Then Hesperus on high brought cloudy night in sky; when lo, the thicket-keeping company of feathered singers left their madrigals, sonnets and elegies, and presently shut them within their mossy severals. And I came home and vowed to love them ever. Of strains so sweet, sweet birds deprive us never.
Come, shepherds come -William Lawes
Com shepherds com com away without delay whilst the gentle time doth stay, grene woods ar dumbe and can never tell to any those deare kisses and thos many swet embraces that are given dainty pleasures that would even raise in coldest age a fyer and give virgin blood desire, then if ever now or never come and have it, think not I dare deny it if you crave it.
Perfect and endless circles are -William Lawes
Perfect and Endles Circles Are, and such of late, myne and my loves hart were, but if now the Red be from my Poore hart fled, you ar the cause, why it is pale and dead; for gazing on your eyes, my hart stood still, amazed was and thus became both pale and ill, smyle now and what before was white, you'le view, Cornelian being restorde by you.
Love I obey -William Lawes
Love I obey, shoot home thy dart, tis for a bleeding wounded hart, whome oft I'have herd to murmer tones, for me would move the Ruthless stones.
Fly, fly, why stayes my tardy sense to quench that flaming influence which else to cinders streight will burne all vertue in One sacred Urne.
Why dost thou July looke, and sigh as if it breathd forth had thy life 0 Tyrant love, for see the Redd is turned to Paleness, bewtyes dead.
May I forsaken be of all unpityed fynde moe funerall, my ashes through the world be blown for love is dead, and bewtyes gone.
A tale out of Anaoreon -Henry Lawes
At dead low ebb of night, when none but Great Charles Sayn was driven on, when mortals strict cessation keep, to re-recruit themselves with sleep, 'twas then a Boy knockt at my gate. Who's there, said I, that calls so late 0 let me in! he soon reply'd, I am a Childe, and then he cry'd, I wander without guide or light, lost in this wet, blind, Moonless night. In pity then I rose, and straight unbarr'd my door, and sprang a light: Behold it was a Lovely Boy, a sweeter sightne're bless'd mine Eye: I view'd him round, and saw strange things; a Bow, a Quiver, and two Wings; I led him to the fire, and then I dry'd and chaf'd his hands with mine: I gently press'd his tresses, curies, which new fain rain had hung with perls: At last, when warm'd, the Yonker said, Alas my Bow! I am afraid the string is wet; 'Pray (Sir) let's try; let's try my Bow. Do, do, said I. He bent it; shot so quick and smart, as though my liver reach'd my heart. Then in a trice he took his flight, and laughing said: My Bow is right, it is 0 'tis! For as he spoke, 'twas not his Bow, but my Heart is broke.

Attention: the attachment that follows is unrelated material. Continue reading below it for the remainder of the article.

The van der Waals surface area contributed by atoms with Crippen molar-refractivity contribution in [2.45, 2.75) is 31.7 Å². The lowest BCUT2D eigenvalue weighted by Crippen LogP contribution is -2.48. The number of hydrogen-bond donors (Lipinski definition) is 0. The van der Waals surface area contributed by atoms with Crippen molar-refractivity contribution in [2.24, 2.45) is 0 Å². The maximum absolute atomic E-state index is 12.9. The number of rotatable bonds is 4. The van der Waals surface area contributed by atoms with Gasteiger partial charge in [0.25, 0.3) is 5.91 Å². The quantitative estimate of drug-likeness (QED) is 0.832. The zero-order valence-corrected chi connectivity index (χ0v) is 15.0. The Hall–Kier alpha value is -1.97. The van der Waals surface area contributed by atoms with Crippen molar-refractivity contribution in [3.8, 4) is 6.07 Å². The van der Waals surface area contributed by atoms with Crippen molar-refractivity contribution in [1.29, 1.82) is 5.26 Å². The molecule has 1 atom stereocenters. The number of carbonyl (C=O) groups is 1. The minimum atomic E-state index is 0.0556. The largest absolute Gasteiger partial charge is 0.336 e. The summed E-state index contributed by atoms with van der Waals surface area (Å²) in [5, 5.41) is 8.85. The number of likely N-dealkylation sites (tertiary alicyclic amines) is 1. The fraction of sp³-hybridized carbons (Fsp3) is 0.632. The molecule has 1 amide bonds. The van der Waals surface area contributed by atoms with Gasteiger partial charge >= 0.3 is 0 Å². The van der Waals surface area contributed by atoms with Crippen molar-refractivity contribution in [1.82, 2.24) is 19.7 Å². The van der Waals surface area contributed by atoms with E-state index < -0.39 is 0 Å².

Stript of their green -Henry Purcell
Stript of their green our groves appear, our Vales buried deep in Snow; the blowing North controuls the Aire, a nipping cold chills all below. The frost has glaz'd our deepest streams, Phoebus withdraws his kindly beams. Yet Winter blest be thy return, thou'st brought the Swain for whom I us'd to mourn; and in thy Ice with pleasing flames we burn, and in thy Ice with pleasing flames we burn.
Too soon the Sun's reviving heat will thaw thy Ice and melt thy Snow; trumpets will sound, and Drums will beat, and tell me the dear, dear Youth must goe: then must my weak unwilling Arms, resign him up to stronger Charms: what flowers, what Sweets, what Beauteous thing, when Damon's gone, can aese or pleasure bring Winter brings Damon, Winter is my Spring; Winter brings Damon, Winter is my Spring.
What a sad fate -Henry Purcell
What a sad, sad Fate is mine; my Love is my crime: or why shou'd he be more easy and free to all, than to me But if by disdain he can lessen my pain, 'tis all, I implore; to make me love less, or himself to love more.
When first Amintas sued for a kiss -Henry Purcell
When first Amintas sued for a kiss, my innocent heart was tender; that though I push'd him away from the bliss, my eyes declar'd my heart was won. I fain an artful coyness would use, before I the fort did surrender; but love would suffer no more such abuse, and soon, alas! my cheat was known. He'd sit all day, and laugh and play, a thousand pretty things would say; my hand he'd squeeze, and press my knees, 'till further on he got by degrees.
My heart, just like vessel at sea, would toss when Amintas came near me; but ah! so cunning a Pilot was he, through doubts and fears he'd still sail on. I thought in him no danger could be,so wisely he knew how to steer me.
But soon, alas! was brought t'agree to taste of joys before unknown; well might he boast his pain not lost, for soon he found the golden coast, enjoyed the ore, and touched the shore where never merchant went before.

Download PDF